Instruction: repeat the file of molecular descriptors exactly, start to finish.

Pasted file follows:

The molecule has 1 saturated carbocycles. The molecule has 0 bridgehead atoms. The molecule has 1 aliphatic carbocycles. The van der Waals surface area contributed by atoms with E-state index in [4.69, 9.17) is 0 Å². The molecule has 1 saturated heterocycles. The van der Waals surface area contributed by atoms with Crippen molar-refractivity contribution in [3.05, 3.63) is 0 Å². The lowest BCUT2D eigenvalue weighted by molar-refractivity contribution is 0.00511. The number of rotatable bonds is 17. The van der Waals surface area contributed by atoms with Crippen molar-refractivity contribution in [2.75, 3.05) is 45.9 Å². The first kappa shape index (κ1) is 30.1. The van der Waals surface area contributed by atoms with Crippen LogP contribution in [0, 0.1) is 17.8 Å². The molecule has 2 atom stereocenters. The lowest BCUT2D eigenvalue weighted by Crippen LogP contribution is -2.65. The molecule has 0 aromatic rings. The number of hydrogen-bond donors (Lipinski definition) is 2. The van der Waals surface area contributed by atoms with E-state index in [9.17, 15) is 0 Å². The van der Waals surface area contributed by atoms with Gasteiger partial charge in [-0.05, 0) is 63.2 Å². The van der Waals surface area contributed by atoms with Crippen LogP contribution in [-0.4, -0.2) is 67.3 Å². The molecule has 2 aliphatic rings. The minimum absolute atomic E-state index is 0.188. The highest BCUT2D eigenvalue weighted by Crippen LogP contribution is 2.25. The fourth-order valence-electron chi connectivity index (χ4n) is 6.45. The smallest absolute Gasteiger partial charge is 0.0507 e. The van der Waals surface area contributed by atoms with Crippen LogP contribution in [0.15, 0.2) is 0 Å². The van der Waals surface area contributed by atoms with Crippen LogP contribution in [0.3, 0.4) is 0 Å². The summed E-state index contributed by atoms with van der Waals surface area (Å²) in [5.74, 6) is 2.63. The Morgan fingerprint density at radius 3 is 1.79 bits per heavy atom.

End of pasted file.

The molecule has 1 saturated carbocycles. The molecule has 0 bridgehead atoms. The molecule has 1 aliphatic carbocycles. The van der Waals surface area contributed by atoms with E-state index in [4.69, 9.17) is 0 Å². The molecule has 1 saturated heterocycles. The van der Waals surface area contributed by atoms with Crippen molar-refractivity contribution in [3.05, 3.63) is 0 Å². The lowest BCUT2D eigenvalue weighted by molar-refractivity contribution is 0.00511. The number of rotatable bonds is 17. The van der Waals surface area contributed by atoms with Crippen molar-refractivity contribution in [2.75, 3.05) is 45.9 Å². The first kappa shape index (κ1) is 30.1. The van der Waals surface area contributed by atoms with Crippen LogP contribution in [0, 0.1) is 17.8 Å². The molecule has 2 atom stereocenters. The lowest BCUT2D eigenvalue weighted by Crippen LogP contribution is -2.65. The molecule has 0 aromatic rings. The number of hydrogen-bond donors (Lipinski definition) is 2. The van der Waals surface area contributed by atoms with E-state index in [9.17, 15) is 0 Å². The van der Waals surface area contributed by atoms with Gasteiger partial charge in [-0.05, 0) is 63.2 Å². The van der Waals surface area contributed by atoms with Crippen LogP contribution in [-0.4, -0.2) is 67.3 Å². The molecule has 2 aliphatic rings. The minimum absolute atomic E-state index is 0.188. The highest BCUT2D eigenvalue weighted by Crippen LogP contribution is 2.25. The fourth-order valence-electron chi connectivity index (χ4n) is 6.45. The smallest absolute Gasteiger partial charge is 0.0507 e. The van der Waals surface area contributed by atoms with Crippen LogP contribution in [0.15, 0.2) is 0 Å². The van der Waals surface area contributed by atoms with Crippen LogP contribution in [0.3, 0.4) is 0 Å². The summed E-state index contributed by atoms with van der Waals surface area (Å²) in [5.74, 6) is 2.63. The Morgan fingerprint density at radius 3 is 1.79 bits per heavy atom.